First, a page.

Two young entrepreneurs are transforming wonky and unwanted fruit into natural bottled juice as part of their food waste focused business model.
Get Wonky founders, Maciek Kacprzyk, 24, and Karina Sudenyte, 21, are about to launch their natural juice business following a crowdfunding campaign and securing funding from the Welsh Government’s Big Ideas Wales programme.
Inspired by the fact that huge volumes of fruit are often discarded due to perceived imperfections that do not conform to high aesthetic standards for retail and other providers, Kacprzy and Sudenyte wanted to get involved with “one of the biggest challenges of our time.”
Speaking to PBUK, Kacprzy explains the logistics of the Get Wonky operation and how the bottled juice is to be launched imminently, starting with small independent retailers.
“We source fruit directly from growers and wholesalers at around 70% of market value. If the likes of Get Wonky didn’t utilise it, the misshapen fruit could only be donated to food banks or discarded,” he says.
“All chokeberries and some strawberries have to be sourced from the EU due to lack of UK availability so these are currently the most challenging.
“Fruit goes directly from growers and wholesalers to a third party juicing plant who liquefy and bottle it. Then it gets delivered to Get Wonky.”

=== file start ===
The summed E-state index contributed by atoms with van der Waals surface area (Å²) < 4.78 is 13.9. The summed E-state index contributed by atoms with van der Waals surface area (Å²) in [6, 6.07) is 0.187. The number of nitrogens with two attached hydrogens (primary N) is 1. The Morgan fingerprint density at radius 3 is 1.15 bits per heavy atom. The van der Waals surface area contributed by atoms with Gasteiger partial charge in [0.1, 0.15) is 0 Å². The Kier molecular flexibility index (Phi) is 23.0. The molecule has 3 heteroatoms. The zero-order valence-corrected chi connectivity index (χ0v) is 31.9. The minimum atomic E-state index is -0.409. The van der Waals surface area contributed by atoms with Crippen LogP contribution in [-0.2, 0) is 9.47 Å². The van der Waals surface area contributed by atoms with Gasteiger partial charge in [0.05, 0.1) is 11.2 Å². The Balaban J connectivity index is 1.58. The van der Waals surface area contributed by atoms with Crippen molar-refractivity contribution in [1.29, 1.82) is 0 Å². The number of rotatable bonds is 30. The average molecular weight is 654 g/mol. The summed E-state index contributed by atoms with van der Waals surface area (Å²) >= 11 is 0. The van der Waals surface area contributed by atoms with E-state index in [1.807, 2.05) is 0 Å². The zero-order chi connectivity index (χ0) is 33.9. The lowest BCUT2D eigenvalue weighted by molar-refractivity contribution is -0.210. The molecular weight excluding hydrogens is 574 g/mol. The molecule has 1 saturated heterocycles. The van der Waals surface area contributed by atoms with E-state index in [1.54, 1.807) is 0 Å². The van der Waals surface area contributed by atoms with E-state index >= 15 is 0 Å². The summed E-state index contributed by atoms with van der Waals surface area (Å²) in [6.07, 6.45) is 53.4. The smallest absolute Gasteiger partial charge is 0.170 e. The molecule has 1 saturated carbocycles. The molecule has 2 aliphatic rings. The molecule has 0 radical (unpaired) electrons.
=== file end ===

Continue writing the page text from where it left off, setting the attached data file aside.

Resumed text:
Current flavours include strawberry & apple, blackcurrant & apple and carrot & apple among others and the Get Wonky juices are predominantly available as catering options for events in five litre boxes that reduce waste by 70% compared to plastic bottles.
All juices are 100% natural, free from powders, oils, acids or GMOs, and are also gluten-free.
The entrepreneurs say the business is evolving at such a rapid pace, the amount of fruit being sourced is constantly rising and there are plans to branch out into retail soon.
They have high hopes of seeing Get Wonky products stocked on supermarket shelves in the near future, with premium outlets Waitrose, Selfridges and Whole Foods Market and Selfridges Food Hall being principal targets.
“Often, fruit orchards can’t shift their produce if fruit is the wrong size or shape. We pay as much as 70% of the market price for produce that would be wasted. As a result, we help reduce fruit waste and help growers,” adds Sudenyte.
“A big consumer trend emerging across Europe is a movement towards better recycling practices and minimising waste. Due to the public interest in these issues, Wales has been a great place for us to start our business, and has afforded us more opportunities than we would have had in Poland or Lithuania.”
Big Ideas Wales is part of the Welsh Government’s Youth Entrepreneurship Service. Part funded by the European Regional Development Fund it supports young people aged between 5 and 25 in developing entrepreneurial skills.
The pair are also looking at their next challenge, making their drinks entirely carbon-neutral. Presently, cups and containers used to carry the juices are all made from at least 50% recycled materials, but they are striving to make entirely reprocessed containers a reality in the near future.